There is no denying that at the center of memoir is an unreliable narrator. As I wrote yesterday,”Working with memory is even less faithful than fiction. There is nothing to google or investigate. Sure I can ask a brother or two, but I don’t remember any of them standing with me in that short hallway between the kitchen and my father’s den.” In memoir you stand alone, even if the subject of your work is the whole lot of you, you have only yourself to corroborate with.
As I plunge further into my own murky and dark past I have only my instinct to rely on; here the tenants of fiction and non-fiction collide, for they are both born of the creative spark that ignites my fingers across the keyboard. Beyond that they deviate.
What possessed me to start on this investigation of Corrine’s past? Not sure, but it hit me all of a sudden during her funeral service like I’d been planning it for centuries, like it was cast in the divine tablets themselves. As irony often functions in life, it was at her funeral when I realized that I knew far too little about the person we had gathered together to bury. I, along side several of my siblings and mother, sat in a very hot New Jersey Pentecostal church. It was 2008. Our white faces iridescent as oyster shells among the diverse congregation who filled every other pew. This too is part of the irony of my story. To be part of one race yet feel more myself within another’s. I’m not sure if that is part of being raised by a nanny from South Carolina, whose anecdotes about her colorful early days with Big Daddy and Big Momma incited pure envy in me or the way her gospel music got into my marrow and buoyed me whenever I felt in need. Race distinction felt more like an act back then: Corrine only donned the starched uniform and its servile mantle when certain company was around; otherwise, she was more powerful than anyone in my house. She could throw me into remorse with the slightest shift in her eyebrow or cause me to laugh an entire rainy afternoon away with her smile. Now Corrine Kelly Lewis lay in a white coffin at the foot of the altar.
In my white world, the deceased is waked the day before the funeral. There, in the decorum of the funeral home people drift in and out in hushed solemnity. Corrine’s coffin lay open, and all who entered the church came up the right side to say their last farewell before finding their seat down the middle aisle. On the day of her funeral I wasn’t a child. I have already lost one parent to cancer, after watching his proud form wither. Death, I thought, I knew, but on this occasion, I was glad for my mother in line with me. She faced death and grief as one does when faith commands all your beliefs, head-on.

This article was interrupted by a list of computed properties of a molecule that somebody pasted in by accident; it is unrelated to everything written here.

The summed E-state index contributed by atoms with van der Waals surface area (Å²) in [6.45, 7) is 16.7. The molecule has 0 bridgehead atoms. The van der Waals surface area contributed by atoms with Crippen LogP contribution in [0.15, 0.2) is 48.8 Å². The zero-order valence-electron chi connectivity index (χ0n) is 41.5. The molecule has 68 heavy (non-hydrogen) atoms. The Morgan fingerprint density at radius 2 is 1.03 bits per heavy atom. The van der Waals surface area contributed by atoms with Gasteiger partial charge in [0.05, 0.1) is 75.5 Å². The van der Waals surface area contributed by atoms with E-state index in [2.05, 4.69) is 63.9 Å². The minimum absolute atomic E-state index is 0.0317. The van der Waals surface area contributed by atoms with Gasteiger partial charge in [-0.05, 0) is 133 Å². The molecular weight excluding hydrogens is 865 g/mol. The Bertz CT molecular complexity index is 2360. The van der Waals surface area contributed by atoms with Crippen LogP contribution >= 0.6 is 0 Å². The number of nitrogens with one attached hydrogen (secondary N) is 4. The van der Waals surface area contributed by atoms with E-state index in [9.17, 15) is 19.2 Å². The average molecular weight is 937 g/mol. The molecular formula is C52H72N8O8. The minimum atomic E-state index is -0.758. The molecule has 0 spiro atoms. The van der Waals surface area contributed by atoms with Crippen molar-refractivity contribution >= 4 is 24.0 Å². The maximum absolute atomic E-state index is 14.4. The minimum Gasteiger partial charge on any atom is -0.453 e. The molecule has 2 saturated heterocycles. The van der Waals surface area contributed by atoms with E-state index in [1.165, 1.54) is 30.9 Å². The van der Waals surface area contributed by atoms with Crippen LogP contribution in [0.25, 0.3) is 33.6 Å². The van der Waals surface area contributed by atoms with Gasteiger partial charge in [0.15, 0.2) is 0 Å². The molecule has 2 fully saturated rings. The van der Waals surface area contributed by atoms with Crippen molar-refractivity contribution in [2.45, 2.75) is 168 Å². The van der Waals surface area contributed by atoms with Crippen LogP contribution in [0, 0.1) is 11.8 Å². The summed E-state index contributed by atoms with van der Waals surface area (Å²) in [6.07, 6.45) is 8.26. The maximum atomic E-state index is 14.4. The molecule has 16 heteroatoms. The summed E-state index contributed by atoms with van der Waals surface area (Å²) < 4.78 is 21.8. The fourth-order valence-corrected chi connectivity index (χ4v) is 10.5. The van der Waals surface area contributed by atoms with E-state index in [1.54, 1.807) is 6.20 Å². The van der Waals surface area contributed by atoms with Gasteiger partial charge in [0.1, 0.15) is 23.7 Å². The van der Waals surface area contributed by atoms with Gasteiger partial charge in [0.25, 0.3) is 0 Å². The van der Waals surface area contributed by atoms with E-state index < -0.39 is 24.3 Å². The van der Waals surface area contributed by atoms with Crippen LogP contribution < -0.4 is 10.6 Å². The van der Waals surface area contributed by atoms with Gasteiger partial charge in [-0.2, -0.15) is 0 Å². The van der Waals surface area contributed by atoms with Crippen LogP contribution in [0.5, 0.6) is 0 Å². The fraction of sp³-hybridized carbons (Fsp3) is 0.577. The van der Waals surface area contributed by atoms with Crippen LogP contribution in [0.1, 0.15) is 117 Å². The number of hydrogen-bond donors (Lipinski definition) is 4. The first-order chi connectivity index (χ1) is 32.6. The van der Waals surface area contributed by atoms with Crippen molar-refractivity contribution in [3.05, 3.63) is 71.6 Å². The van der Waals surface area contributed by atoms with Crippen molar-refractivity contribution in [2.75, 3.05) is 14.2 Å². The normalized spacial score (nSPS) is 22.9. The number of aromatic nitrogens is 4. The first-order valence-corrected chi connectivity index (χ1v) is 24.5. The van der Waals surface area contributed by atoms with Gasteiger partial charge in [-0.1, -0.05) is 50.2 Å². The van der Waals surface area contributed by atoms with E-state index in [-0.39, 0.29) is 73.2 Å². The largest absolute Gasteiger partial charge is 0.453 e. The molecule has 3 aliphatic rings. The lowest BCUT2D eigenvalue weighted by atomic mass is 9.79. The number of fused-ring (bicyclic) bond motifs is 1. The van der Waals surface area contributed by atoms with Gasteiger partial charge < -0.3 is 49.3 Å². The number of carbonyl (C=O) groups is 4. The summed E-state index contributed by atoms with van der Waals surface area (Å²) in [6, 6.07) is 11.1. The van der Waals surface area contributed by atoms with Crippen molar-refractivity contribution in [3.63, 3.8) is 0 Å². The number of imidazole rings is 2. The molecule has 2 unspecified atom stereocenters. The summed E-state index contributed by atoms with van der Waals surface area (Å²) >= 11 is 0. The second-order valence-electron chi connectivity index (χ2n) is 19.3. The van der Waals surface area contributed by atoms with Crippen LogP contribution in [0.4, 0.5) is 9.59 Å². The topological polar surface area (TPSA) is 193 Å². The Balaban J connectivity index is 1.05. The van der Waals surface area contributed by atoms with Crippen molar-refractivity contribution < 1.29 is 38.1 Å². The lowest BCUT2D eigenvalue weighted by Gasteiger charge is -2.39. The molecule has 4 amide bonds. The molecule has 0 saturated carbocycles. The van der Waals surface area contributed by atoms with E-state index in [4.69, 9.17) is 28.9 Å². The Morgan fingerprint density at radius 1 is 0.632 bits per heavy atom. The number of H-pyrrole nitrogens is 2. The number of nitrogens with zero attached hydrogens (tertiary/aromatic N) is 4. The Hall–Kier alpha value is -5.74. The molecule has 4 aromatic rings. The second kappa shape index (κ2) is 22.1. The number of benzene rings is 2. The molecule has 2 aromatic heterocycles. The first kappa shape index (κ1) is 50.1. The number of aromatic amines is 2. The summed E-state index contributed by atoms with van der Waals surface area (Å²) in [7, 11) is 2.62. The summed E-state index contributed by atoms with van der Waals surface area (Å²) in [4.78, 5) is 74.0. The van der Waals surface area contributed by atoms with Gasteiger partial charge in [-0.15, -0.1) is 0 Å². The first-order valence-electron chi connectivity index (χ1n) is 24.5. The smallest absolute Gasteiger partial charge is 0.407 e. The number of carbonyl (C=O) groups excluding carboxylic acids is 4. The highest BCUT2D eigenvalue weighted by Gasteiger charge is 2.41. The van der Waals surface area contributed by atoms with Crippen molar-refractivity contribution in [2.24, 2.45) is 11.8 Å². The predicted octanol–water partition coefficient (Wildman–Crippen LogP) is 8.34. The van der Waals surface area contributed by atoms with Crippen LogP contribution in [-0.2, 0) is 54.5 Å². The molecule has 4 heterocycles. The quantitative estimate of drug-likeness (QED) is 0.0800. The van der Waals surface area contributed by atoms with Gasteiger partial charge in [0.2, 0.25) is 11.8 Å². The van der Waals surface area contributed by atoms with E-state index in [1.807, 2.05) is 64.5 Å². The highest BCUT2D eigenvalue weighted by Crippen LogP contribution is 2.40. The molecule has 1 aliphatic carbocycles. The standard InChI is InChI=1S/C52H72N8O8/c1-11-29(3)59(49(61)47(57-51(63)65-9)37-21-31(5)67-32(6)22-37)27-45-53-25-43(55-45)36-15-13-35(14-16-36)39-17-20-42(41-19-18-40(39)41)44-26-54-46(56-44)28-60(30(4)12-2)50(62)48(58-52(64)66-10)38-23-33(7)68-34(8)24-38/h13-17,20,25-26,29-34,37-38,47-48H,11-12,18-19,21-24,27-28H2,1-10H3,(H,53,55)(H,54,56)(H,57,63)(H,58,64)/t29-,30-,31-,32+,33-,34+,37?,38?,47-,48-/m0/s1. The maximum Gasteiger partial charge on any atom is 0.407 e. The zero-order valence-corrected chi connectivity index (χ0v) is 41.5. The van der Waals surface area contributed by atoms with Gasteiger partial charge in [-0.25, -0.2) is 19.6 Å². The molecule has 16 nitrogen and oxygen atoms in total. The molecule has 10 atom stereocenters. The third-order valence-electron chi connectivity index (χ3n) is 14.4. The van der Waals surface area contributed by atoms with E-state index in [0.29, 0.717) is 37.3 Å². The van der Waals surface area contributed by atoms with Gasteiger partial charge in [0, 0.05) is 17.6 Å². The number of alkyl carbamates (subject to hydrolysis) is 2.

The church grew hotter as the crowd swelled beyond what the seating allowed. Still the line continued from out the open door. You see, we were about to bid farewell to a great one. When finally the last few were coming forward, there was commotion, and a tall lean man began up the center aisle straight for our Corrine. Walk isn’t the right word. At times it looked like a run and other times he stopped, he had a sporadic gait that seemed to be going sideways. He wasn’t alone. His brother steadied him. As they passed our pew I saw an anguished face, lined with grief, and tears, and sweat. These two had been our playmates for many childhood years while Corrine worked in my parents’ home. Seeing their anguish caused a ripple of tears in our pew as well as all over the church. Then, in the last few steps, he threw his brother off in a mad break and in the same instant threw himself into the coffin on top of her, her flowers, her adornments, and within seconds men and women alike surrounded the tableau gently prodding him away. Our tall lean man rose and raced out of the church and the funeral director closed the coffin.
There was a wave of whispers, for this tall lean man was to be the organist for today’s service. Who would lend accompaniment for the choir? The soloists? We watched from our pew as one clergy member counseled another, until it was decided they would attempt to begin the service without him.”
Only a draft, but isn’t that what all our creations will ever amount to? Drafts of this grand production called life.
With the help of my small but so wonderful writer friends, I proceed, praying that all those bright stars who have gone to the great beyond before me will continue to guide my story, their story, the only story I can tell…
4 thoughts on “Writing What You Know: part 2”
Hi – It’s been about four years since I’ve read any of your posts (haven’t been on too regularly since 2013). But I think your writing is very professional and polished compared to then – as I recollect you were just starting in earnest to write. I especially liked reading about your Mom and Barbara. I have two close girlfriends, one from grade school and one from 50s. And here lately the realization that they may not be here as long as me really brought concern to me – because they know me deeper than anyone else – who will I talk to? You think about those things the older you get – pushing close to 80 now!
LikeLiked by 1 person
Wow– how lucky to have such long-lasting friendships! You are truly blessed. Thank you so much for returning to my blog. Much appreciated, xxoo
I love your writing, it’s smooth and clear to the reader.
Moreover, thank you for following my blog. Much appreciated. Hope to read more of your works.
LikeLiked by 1 person
Thanks for the kind words. There is nothing like a digital community of readers and writers to keep us all going. Much appreciated, xxoo